Pinterest is my new Facebook. I’d rather find new recipes than new friends. I’d rather “like” a great kitchen layout than a picture of a beer pong game. So why then, I ask, are people complaining?
Apparently there’s an issue with advertisers on Pinterest doing CRAZY things… like posting photos of their products.
But wait. Isn’t that what Pinterest is for?
For starters, you, and only you, have the power to decide which images to click and which ones to pass. You get to choose whether or not you look at “DIY & Crafts” or “Humor.” So according to this theory, one could logically assume you have the power to click or not to click on advertisements. You can actually just ignore them (Surprise! Surprise!), and continue scrolling through the hundreds of other, so-called “non-advertising” pins.
I really have to question the credentials of said complainers. You know that really cute knitted baby hat with the flower on top? You know the one you saw on Pinterest and re-pinned to your own “Craft Ideas” board? Yea, THAT hat. Well that hat originally came from Etsy, yet another social media site allowing you to buy and sell crafts and other items. This, my friends, is what we call marketing. It’s positioning your products and services in front of your audience and asking them to buy, use, support; whatever.
When looking at recipes, there are HUNDREDS of recipes that pop up. I’m not sorting through them one by one. I’m scrolling through to see what catches my eye. IF one catches my eye that just so happens to be linked to Kraft’s website, then by golly I guess I fell into the advertising trap. But at this point, who cares? That advertiser got me intrigued without paying a CENT. They didn’t plaster their brand all over the image (that would most certainly ensure I ignore it). All they did was trust their product to sell itself. And that, in my opinion, gives proof to the quality of a product and an audience’s desire for a product.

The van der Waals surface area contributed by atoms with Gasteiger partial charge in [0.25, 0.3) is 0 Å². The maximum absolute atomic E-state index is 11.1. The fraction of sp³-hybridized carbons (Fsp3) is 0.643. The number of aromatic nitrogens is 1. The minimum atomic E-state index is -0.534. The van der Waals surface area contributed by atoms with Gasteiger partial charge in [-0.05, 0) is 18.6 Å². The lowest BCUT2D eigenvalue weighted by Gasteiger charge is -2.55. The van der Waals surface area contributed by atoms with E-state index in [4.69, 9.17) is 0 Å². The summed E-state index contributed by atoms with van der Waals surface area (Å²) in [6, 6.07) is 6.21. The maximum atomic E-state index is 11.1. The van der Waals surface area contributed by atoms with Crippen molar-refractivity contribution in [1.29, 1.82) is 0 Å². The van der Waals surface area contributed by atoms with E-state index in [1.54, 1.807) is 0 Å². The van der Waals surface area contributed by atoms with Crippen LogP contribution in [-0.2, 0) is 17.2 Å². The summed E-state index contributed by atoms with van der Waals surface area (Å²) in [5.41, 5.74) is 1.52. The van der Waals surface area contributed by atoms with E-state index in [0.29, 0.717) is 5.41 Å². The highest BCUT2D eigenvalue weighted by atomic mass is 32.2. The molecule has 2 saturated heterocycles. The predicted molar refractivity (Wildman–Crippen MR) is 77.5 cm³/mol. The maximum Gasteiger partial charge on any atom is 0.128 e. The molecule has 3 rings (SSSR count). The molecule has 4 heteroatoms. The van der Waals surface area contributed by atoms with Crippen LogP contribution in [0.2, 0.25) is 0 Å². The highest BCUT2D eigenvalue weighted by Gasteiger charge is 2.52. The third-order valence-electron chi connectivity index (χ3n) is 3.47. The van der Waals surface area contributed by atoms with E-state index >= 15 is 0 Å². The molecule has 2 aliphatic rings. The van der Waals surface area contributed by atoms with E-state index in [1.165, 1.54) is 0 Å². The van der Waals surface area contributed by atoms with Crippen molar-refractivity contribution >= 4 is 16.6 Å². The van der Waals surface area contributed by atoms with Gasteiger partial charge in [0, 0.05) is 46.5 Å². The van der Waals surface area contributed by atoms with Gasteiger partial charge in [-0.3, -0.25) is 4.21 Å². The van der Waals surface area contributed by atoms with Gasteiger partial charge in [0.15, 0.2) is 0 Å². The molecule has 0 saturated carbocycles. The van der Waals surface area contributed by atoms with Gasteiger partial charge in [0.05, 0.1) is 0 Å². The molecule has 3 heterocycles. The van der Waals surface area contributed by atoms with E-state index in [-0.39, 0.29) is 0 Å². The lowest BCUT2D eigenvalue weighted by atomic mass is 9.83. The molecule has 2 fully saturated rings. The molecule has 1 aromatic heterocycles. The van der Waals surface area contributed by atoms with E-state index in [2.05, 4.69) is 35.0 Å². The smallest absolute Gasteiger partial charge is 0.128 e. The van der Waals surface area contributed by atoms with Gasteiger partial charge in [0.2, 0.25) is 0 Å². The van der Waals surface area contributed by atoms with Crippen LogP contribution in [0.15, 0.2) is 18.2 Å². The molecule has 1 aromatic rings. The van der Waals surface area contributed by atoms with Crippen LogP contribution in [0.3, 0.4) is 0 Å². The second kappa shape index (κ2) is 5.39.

So I ask you this: Why is it SUCH a bad thing for advertisers to openly participate in Pinterest? It’s free. They have an ever-growing, captive audience. “Pins” spread like a wildfire and before you know it, one single picture is pinned to 37 other boards and “liked” by 5,000 other Pinterest enthusiasts. No harm, no foul, no Pin-overload (because, let’s be honest, it’s ALWAYS overload).
Take from this one thing: Any advertiser who has made Pinterest part of their marketing plan gets an A+ in my grade book. Following trends is rule #1 in Marketing 101. So get out there, Mr. and Mrs. Business Owner—get on Pinterest and find out what it’s all about!
Photo courtesy of Geoff Peters 604